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FSIS Public Meeting on “Roadmap to Reduce Salmonella”

October 6, 2020 - 11:12am -- cellar.21@osu.edu

By Dr. Kara Morgan

The FSIS "Roadmap to Reduce Salmonella" was published on Friday September 18, and a public meeting was held on Tuesday September 22.  In her opening comments, Dr. Mindy Brashears, Undersecretary for Food Safety, explained that the meeting was being held because the Healthy People Goals for Salmonella have not been met for three decades (2000, 2010, and 2020). In spite of many efforts from federal food safety agencies and private sector actors, the rate of illness from Salmonella attributed to food has been stubbornly stuck at around 15 cases per 100,000 over that time period.

CDC estimates Salmonella bacteria cause about 1.35 million infections, 26,500 hospitalizations, and 420 deaths in the United States every year. Food is the source for most of these illnesses. Thirty-eight  percent of foodborne illnesses from Salmonella are attributed

FSIS Salmonella Road Map

Announcing the TARTARE Newsletter

September 21, 2020 - 4:53pm -- cellar.21@osu.edu

We are proud to announce that the first TARTARE Newsletter will be published this month! The newsletter will be sent out on a bi-monthly basis to provide the TARTARE team and stakeholders with a combination of updates about project activities, team member spotlights, current news surrounding relevant food safety topics from around the world, and upcoming events of interest. This month's issue will feature an interview from TARTARE doctoral fellow Achenef Melaku about his experience on campus at The Ohio State University receiving training in Dr.

sharing a meal - photo from iStock

Chow Line: Tick that causes meat allergies found in Ohio

September 15, 2020 - 10:42am -- cellar.21@osu.edu

By: Tracy Turner

Is there a tick that causes people to develop an allergy to red meat, and can it be found it Ohio?

Yes, to both of your questions.

The tick you are referring to is called the lone star tick, which, in certain cases, in some people, can cause an allergy to red meat after being bitten by the tick. 

Lone Star Tick - photo by Getty Images

Chow Line: Meat thermometer is the best option to ensure food safety when grilling meat

September 10, 2020 - 2:45pm -- cellar.21@osu.edu

By: Tracy Turner

Why should I use a meat thermometer while barbecuing steak on the grill? Can’t you just look at the steak to determine if it’s done by the color of the meat?

Although many people use color as an indicator of doneness when grilling meats, to lessen your chance of developing a foodborne illness, it’s best to use a meat thermometer to ensure that your meat is cooked to the correct internal temperature. 

Grilling Steak and Meat Thermometer - Photo by Getty Images

From Lab-top to Laptop: Why I Chose Data Analytics

August 7, 2020 - 10:28am -- cellar.21@osu.edu

By: Aaron Beczkiewicz

As a firm believer that we are the sum of our experiences, I often find myself looking back on the various jobs I have held since starting college. While some of those experiences are starting to blend together, I will always remember my first supervisor telling me my sophomore year of college that I should take a statistics course even though it was not required for my major. Shrugging off this advice at the time, I thought to myself “I’ll never need statistics.” How wrong I was…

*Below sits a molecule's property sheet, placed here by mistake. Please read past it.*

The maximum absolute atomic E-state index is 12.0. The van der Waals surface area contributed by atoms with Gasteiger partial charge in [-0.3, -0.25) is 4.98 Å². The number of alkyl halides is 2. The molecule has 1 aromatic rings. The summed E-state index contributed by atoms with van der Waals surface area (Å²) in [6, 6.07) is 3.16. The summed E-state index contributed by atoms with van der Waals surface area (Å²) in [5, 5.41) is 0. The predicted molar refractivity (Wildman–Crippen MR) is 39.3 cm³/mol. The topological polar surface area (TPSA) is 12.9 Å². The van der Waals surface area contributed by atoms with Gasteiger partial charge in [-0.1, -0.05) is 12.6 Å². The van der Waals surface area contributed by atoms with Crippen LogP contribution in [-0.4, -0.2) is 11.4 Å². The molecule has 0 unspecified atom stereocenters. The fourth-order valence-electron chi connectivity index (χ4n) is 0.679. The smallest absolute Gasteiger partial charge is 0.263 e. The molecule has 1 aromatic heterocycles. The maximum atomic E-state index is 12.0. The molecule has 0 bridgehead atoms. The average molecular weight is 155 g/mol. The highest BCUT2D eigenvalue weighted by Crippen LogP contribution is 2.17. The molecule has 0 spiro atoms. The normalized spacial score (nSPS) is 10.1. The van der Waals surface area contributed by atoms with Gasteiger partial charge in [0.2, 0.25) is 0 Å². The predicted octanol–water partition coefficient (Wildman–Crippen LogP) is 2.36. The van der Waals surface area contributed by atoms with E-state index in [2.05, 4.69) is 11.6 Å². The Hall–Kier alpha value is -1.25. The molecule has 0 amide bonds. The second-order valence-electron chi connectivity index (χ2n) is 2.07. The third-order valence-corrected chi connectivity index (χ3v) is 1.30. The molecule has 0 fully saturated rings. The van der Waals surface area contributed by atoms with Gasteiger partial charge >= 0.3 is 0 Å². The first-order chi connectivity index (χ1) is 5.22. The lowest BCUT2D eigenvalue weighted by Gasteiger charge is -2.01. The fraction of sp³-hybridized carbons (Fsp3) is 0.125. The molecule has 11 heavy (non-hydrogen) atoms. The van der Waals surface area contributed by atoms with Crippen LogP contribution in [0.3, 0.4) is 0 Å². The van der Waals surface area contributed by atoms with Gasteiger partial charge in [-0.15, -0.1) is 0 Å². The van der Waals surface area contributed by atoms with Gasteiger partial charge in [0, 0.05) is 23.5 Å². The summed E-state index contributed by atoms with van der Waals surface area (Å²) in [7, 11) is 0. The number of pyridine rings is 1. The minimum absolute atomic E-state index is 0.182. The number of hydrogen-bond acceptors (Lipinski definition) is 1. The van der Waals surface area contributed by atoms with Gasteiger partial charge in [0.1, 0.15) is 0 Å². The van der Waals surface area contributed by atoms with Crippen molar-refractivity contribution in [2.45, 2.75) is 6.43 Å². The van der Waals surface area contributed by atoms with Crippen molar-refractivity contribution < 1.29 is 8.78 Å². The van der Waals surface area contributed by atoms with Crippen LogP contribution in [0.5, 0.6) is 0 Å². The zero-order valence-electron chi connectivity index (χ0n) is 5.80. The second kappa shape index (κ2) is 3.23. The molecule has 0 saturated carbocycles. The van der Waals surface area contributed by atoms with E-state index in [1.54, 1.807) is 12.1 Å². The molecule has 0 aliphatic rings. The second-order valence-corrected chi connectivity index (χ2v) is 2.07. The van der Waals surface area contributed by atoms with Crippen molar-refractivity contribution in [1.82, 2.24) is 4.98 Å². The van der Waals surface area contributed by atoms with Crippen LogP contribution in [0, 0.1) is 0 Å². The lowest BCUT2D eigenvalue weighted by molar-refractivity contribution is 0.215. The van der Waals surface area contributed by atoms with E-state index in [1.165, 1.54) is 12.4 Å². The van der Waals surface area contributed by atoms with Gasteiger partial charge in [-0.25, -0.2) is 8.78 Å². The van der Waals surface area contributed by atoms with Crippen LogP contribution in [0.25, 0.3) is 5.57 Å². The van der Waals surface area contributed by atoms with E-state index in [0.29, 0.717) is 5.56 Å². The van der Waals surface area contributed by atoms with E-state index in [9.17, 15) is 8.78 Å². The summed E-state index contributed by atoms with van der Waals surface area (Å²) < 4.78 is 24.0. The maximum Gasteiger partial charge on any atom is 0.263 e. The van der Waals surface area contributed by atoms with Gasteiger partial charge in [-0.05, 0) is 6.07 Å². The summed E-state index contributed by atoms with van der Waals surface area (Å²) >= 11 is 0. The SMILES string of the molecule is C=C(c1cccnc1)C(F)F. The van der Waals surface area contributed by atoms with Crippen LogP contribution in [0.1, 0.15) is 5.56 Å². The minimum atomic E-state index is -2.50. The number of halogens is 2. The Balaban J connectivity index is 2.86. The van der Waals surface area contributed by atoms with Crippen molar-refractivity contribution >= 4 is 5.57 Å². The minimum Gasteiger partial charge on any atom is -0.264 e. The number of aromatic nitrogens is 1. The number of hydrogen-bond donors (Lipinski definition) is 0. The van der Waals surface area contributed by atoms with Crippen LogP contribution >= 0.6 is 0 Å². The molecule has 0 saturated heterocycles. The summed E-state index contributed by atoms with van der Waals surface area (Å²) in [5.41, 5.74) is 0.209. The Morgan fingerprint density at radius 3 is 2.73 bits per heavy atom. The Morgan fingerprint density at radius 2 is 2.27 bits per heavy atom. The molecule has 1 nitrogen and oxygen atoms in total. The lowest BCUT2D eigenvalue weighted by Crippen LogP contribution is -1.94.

laptop computer

Food Security, Food Safety and COVID-19

July 28, 2020 - 3:05pm -- cellar.21@osu.edu

By Ariel Garsow

Individuals in low- and middle income countries experience a disproportionate burden of foodborne disease (Havelaar et al. 2015). In other words, individuals with lack of access to financial or other resources experience more frequent or severe foodborne disease for a longer period of time. With the additional environmental stressors of COVID-19, an increasing amount of individuals will experience food insecurity. Being food secure means having access at all times to safe, nutritious food that is appropriate for one’s culture and lifestyle (Office of Disease Prevention and Health Promotion 2020).

Pre-pandemic, 820 million people worldwide were identified as food insecure (Food and Agriculture Organization of the United Nations 2019), 135 million of whom were acutely food insecure in levels of crisis, emergency or famine (Food Security and Information Network, Global Network Against Food Crises 2020).

Food Safety During Outdoor Summer Events

July 21, 2020 - 10:36am -- cellar.21@osu.edu

By: Devon Mendez

Even with COVID limiting the number of summer events going on this year, many individuals are still finding time to meet in small groups to enjoy some sunshine. Whether this means a barbeque in the backyard with friends, or a picnic in the park, good food safety practices are important in preventing foodborne illness. Rates of foodborne illness, often referred to as “food poisoning,” typically are higher in the summer than other times of year. Proper handling and storage of food is of the upmost importance to ensure the health of you and your family at these events.

hamburgers Image by skeeze from Pixabay

Chow Line: Don’t bleach your food to protect against COVID-19

July 14, 2020 - 10:32am -- cellar.21@osu.edu

By: Tracy Turner

I’m really worried about COVID-19 and want to keep my family safe, so lately, I’ve been rinsing my fresh fruits and vegetables with a mixture of bleach and water. That’s safe, right?

No, that is not safe. You should NEVER wash or rinse ANY food product with any form of bleach, disinfectant, or any other household cleaning chemicals.

bleaching food -  photo credit: Getty Image

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